What Rate Should Freelance Reporters Charge?

This is an interesting question for stenographers across the country. What rate should be charged? What is fair? What is a good amount of money?

I have often simply left the answer at: It should be more. I have a body of work on this site that talks about negotiation, inflation, and makes several cases for higher rates for New York freelance. It bears repeating that in New York, the current private regular rate mandated to be charged by officials is about $4.30 per page. If you’re a freelancer paying your own taxes, advertising, business costs, benefits, or workers compensation insurance, then you should consider trying to make more than that by any means necessary, including realtime, rough, daily delivery, and copy sales. The skills you bring to the table are as important as your ability to negotiate and seek out work.

Without more fanfare, let’s turn to what I did tonight. I designed a very small calculator program that takes the user’s input of how much annual salary they want to make, and divides that by all the different rates someone might charge per page to figure out how many pages you need to make that annual salary. It then takes the pages and divides those pages by 20, assuming that’s how many pages a person transcribes an hour. Then it divides  those hours by 7 to tell you how many 7-hour workdays you need to make that money. To tailor this to yourself specifically, you can either edit the calculator, do the calculations manually, or simply half, double, or triple your transcription speed.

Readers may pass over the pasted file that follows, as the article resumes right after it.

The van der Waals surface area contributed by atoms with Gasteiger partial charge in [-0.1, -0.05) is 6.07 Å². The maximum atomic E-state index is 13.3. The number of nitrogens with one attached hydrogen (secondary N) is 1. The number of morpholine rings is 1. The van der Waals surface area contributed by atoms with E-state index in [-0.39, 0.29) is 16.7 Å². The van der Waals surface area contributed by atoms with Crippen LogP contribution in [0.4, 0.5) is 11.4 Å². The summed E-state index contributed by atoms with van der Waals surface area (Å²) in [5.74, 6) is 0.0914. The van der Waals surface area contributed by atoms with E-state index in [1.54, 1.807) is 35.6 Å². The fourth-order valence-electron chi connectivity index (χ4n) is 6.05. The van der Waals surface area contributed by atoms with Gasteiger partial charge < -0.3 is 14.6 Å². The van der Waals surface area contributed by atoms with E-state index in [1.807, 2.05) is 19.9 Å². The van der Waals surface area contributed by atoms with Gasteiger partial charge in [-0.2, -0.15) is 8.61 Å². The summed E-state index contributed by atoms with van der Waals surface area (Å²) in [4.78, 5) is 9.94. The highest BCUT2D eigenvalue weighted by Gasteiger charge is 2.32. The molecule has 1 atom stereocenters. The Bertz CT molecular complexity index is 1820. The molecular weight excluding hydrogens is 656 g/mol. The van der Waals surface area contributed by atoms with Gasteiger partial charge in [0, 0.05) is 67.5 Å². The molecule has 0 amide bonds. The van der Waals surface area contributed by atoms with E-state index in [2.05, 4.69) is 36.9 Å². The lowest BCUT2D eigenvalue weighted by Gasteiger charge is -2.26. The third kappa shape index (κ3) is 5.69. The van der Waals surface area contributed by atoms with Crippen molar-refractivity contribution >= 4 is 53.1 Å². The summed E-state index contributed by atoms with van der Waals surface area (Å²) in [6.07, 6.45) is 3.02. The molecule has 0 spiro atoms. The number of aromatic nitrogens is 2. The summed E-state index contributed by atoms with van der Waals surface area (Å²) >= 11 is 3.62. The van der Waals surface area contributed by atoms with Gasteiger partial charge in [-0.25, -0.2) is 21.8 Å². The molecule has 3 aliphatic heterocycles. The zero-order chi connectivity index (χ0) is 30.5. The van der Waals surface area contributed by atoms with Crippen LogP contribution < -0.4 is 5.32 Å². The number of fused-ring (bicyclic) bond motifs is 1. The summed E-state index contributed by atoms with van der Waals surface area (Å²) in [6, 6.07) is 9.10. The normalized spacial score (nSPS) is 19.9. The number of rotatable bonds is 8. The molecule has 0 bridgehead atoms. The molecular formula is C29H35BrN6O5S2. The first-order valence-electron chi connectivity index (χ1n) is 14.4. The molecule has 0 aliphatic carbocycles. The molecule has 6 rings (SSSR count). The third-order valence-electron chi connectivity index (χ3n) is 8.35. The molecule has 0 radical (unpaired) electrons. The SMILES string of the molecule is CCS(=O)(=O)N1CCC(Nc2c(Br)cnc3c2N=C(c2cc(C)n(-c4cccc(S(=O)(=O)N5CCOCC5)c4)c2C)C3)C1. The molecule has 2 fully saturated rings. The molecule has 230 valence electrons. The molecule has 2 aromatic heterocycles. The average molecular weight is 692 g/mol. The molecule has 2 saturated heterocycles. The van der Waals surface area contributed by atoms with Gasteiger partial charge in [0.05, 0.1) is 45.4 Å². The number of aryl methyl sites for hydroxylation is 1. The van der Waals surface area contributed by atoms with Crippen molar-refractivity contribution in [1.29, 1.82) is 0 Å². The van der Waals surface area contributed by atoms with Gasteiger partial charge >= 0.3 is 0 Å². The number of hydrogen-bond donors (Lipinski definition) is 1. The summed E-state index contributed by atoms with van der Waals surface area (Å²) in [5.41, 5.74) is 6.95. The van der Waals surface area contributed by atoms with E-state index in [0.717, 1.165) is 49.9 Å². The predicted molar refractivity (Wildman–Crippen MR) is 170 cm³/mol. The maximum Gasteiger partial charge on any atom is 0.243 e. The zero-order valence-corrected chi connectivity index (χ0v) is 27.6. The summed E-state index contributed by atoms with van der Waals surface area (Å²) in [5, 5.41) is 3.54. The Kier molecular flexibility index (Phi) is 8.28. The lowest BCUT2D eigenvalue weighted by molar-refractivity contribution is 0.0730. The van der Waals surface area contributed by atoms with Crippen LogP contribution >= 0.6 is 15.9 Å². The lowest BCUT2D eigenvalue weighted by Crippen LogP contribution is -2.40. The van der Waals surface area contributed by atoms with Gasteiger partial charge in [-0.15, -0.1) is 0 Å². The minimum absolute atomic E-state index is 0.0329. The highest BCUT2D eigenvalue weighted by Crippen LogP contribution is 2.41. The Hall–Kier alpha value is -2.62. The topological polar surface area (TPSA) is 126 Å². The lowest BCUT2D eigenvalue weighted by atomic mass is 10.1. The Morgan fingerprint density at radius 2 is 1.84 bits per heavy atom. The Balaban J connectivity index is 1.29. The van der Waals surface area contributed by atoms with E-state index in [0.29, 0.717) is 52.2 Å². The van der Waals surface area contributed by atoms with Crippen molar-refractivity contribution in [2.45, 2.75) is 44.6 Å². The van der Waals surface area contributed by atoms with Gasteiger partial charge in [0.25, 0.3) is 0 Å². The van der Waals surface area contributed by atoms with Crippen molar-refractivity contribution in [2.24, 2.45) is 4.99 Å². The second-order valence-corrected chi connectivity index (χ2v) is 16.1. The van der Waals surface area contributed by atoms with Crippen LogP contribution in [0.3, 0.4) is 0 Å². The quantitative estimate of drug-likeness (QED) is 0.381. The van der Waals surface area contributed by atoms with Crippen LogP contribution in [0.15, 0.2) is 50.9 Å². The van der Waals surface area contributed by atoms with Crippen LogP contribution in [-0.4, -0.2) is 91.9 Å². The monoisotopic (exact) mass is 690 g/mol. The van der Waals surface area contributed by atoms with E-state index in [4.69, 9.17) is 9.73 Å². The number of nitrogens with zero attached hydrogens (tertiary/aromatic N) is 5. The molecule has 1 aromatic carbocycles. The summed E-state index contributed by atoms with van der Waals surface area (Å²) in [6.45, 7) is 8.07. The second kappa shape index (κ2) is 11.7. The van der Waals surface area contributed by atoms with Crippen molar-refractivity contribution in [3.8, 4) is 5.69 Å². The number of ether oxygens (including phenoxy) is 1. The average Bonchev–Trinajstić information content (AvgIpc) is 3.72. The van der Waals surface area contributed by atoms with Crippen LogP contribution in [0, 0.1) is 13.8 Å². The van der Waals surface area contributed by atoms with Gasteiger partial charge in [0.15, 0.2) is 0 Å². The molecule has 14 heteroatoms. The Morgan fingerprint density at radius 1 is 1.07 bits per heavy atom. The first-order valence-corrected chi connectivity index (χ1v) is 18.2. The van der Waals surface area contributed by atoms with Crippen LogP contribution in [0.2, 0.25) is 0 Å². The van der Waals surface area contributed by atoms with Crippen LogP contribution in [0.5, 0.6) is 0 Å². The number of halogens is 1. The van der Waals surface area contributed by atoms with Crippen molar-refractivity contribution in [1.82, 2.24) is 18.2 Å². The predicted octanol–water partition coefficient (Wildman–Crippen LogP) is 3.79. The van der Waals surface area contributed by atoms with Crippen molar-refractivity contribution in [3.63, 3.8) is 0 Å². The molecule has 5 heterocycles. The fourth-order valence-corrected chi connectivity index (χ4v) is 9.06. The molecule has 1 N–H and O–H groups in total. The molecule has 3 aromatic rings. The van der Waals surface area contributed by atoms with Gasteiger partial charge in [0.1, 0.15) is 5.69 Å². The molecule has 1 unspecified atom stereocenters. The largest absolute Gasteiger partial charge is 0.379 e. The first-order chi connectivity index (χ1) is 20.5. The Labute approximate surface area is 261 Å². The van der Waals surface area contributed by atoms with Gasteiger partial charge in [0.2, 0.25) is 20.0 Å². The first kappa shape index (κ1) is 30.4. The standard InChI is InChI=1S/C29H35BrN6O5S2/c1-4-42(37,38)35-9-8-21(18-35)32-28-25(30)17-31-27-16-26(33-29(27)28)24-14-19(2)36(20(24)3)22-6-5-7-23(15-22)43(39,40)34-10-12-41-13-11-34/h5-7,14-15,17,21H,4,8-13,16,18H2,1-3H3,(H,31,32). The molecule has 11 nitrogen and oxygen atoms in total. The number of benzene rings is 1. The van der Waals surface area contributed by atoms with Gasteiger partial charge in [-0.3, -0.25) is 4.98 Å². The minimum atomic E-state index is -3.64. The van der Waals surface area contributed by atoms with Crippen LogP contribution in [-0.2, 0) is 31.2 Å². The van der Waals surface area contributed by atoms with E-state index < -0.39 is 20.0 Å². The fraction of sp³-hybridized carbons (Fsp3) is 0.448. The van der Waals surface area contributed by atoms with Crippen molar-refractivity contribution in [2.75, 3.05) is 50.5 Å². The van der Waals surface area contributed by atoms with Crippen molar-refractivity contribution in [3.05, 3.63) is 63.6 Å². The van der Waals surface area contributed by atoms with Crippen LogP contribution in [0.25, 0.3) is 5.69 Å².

I understand that most people do not really do anything with computer code, so I ran the program for several different salary ranges.

These are the calculations if you want to make:

$25,000 a year.

$50,000 a year.

$75,000 a year.

$100,000 a year.

$125,000 a year.

$150,000 a year.

$175,000 a year.

$200,000 a year.

The moral of the story is obvious: The lower your rate is, the more pages you need to make money. The higher your rate is, the fewer pages you need to make money. But to see this in action, let’s just take one point of data: $5.00 per page.

At $5.00 per page, you need about 35 days worth of transcribing to make $25,000 a year.

That’s about 70 days to make $50,000 a year.

That’s 140 7-hour days of transcription to make $100,000 a year.

Anecdotally, if we spend an hour transcribing for every hour we are on the machine, that’s 280 7-hour days of work. There are only 260 weekdays a year. That means to make that $100,000 a year you’re giving up 10 weekends a year at $5.00 a page. Increase the rate to 5.50 and you’re giving up no weekends. 50 cents makes that much of a difference.

Bottom line? Your rate is going to dictate not only your income, but your quality of life. Strive to be a good reporter, know your market, team up with a mentor, and make sure you’re getting paid enough to reach your goals.



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